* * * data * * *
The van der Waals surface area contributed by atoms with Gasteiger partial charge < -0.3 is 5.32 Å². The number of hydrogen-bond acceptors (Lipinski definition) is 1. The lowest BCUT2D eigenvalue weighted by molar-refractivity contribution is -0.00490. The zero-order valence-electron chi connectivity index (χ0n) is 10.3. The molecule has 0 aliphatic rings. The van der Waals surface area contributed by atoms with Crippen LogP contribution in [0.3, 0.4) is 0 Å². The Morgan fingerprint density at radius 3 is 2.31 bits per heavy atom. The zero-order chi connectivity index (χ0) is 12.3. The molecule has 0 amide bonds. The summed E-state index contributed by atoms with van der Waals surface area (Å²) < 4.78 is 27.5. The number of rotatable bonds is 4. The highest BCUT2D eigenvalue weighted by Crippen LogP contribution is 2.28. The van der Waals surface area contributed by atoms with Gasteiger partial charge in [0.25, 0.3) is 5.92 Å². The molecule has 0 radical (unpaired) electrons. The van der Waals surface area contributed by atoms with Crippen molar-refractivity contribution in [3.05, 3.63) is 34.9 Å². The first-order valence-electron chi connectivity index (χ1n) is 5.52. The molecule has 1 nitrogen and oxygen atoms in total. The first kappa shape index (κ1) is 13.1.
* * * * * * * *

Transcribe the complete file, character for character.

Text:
The van der Waals surface area contributed by atoms with Gasteiger partial charge < -0.3 is 5.32 Å². The number of hydrogen-bond acceptors (Lipinski definition) is 1. The lowest BCUT2D eigenvalue weighted by molar-refractivity contribution is -0.00490. The zero-order valence-electron chi connectivity index (χ0n) is 10.3. The molecule has 0 aliphatic rings. The van der Waals surface area contributed by atoms with Crippen LogP contribution in [0.3, 0.4) is 0 Å². The Morgan fingerprint density at radius 3 is 2.31 bits per heavy atom. The zero-order chi connectivity index (χ0) is 12.3. The molecule has 0 amide bonds. The summed E-state index contributed by atoms with van der Waals surface area (Å²) < 4.78 is 27.5. The number of rotatable bonds is 4. The highest BCUT2D eigenvalue weighted by Crippen LogP contribution is 2.28. The van der Waals surface area contributed by atoms with Gasteiger partial charge in [0.25, 0.3) is 5.92 Å². The molecule has 0 radical (unpaired) electrons. The van der Waals surface area contributed by atoms with Crippen molar-refractivity contribution in [3.05, 3.63) is 34.9 Å². The first-order valence-electron chi connectivity index (χ1n) is 5.52. The molecule has 1 nitrogen and oxygen atoms in total. The first kappa shape index (κ1) is 13.1.